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Climate Response

In order to ensure that Metro's bus and rail service operate consistently and reliably, ECSD is preparing the agency for severe weather events and potential future climate changes in the Los Angeles area. The climate program currently addresses three key avenues to reduce Metro’s environmental impact:

1. Mitigation: Taking actions to reduce the long-term impacts and stressors from climate change.

The most prevalent approach for climate change mitigation is greenhouse gas (GHG) emissions reductions. On behalf of Metro, ECSD inventories GHG emissions resulting from operations and is working to reduce these emissions.

  • GHG Accounting: ECSD calculates the annual GHG emissions created by Metro’s operations. This has helped us target strategies for further reducing emissions.
  • GHG Emissions Cost Effectiveness Study : Completed in 2010, this study explores the costs and impacts of strategies to reduce agency emissions.

2. Adaptation: Taking actions to manage the eventual (or unavoidable) impacts or stressors of climate change.

  • Climate Action & Adaptation Plan : Adopted in 2012, the CAAP provides Metro with mitigation and adaptation strategies for operating in a changing environment.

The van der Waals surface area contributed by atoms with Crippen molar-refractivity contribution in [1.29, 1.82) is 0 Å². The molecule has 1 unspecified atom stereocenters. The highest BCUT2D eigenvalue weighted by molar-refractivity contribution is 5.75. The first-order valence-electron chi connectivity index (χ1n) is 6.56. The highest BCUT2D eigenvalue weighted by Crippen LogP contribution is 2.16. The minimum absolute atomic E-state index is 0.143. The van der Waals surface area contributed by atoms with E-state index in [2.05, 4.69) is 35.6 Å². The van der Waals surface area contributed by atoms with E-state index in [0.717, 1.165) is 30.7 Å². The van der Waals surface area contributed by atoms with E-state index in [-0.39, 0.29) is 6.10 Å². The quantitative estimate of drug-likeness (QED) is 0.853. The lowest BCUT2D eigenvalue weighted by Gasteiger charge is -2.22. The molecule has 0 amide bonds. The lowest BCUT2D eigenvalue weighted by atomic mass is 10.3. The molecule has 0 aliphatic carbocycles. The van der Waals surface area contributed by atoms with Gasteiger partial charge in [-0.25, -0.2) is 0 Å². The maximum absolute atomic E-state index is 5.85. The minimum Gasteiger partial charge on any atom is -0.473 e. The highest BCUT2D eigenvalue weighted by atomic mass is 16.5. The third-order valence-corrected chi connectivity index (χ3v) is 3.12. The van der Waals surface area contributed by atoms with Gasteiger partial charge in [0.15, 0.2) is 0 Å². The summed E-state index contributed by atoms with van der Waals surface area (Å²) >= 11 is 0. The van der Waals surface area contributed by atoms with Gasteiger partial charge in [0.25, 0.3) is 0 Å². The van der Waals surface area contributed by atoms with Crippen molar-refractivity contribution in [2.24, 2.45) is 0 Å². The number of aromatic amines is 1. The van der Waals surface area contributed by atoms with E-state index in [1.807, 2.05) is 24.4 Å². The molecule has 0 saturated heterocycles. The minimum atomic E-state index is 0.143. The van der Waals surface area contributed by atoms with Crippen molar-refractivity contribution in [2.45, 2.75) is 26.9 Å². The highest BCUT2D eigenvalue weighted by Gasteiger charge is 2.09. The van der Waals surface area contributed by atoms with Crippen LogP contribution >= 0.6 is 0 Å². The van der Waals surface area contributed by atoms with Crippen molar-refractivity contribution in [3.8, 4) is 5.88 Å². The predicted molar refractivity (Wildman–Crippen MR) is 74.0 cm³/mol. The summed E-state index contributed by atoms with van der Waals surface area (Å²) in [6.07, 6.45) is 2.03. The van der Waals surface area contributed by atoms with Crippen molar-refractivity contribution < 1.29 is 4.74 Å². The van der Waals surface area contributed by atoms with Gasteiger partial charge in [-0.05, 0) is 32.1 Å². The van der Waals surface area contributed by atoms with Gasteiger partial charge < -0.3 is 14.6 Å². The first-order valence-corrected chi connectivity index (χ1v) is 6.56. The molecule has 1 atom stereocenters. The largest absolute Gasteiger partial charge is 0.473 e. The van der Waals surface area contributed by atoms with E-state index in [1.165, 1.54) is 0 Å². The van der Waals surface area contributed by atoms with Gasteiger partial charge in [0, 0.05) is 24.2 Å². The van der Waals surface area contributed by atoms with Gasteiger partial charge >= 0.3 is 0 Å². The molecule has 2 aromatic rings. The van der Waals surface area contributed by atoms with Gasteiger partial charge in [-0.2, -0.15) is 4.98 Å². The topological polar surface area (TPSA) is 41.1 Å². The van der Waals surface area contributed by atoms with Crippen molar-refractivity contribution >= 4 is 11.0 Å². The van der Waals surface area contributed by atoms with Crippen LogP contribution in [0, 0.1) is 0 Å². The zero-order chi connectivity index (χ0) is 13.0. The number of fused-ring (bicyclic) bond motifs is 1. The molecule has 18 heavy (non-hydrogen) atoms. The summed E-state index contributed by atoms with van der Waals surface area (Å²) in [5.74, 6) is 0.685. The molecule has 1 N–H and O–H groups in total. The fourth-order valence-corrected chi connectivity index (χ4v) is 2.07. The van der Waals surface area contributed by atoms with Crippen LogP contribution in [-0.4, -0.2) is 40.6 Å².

• FTA Climate Adaptation Pilot : ECSD concluded its study as one of five public transportation agencies involved in a FTA Pilot Program to implement and operationalize climate adaptation at the agency.
  • Climate Vulnerability Assessment : This assessment evaluates the potential system-wide risks to specific climate stressors (extreme heat, wind, storm surge and wildfires) and provides a framework for the agency to assess potential climatic impacts to assets across its network.

3. Resiliency: The ability of a system to respond to threats and changing conditions by resisting damage, recovering quickly and continuing to provide its essential services.

While the term “resiliency” may be new to Metro, many major components of this work are already an essential part of the agency’s operations:

  1. Continually examining Metro’s system
  2. Setting priorities for maintenance
  3. Evaluating new purchases to supplement Metro’s bus and rail fleet
    • Resiliency Indicator Framework Report : The indicators are designed to provide a mechanism through which Metro can measure and prioritize the necessary actions to ensure that our assets and networks are resilient in the face of climate change and the evolving frequency of extreme weather events.

These are all elements that impact how well the agency can respond to changing conditions, and recover quickly to continue to provide its core services. Currently, Metro is exploring the use of metrics to evaluate its level of resiliency, as well as actions it can take to better prepare for future changes.

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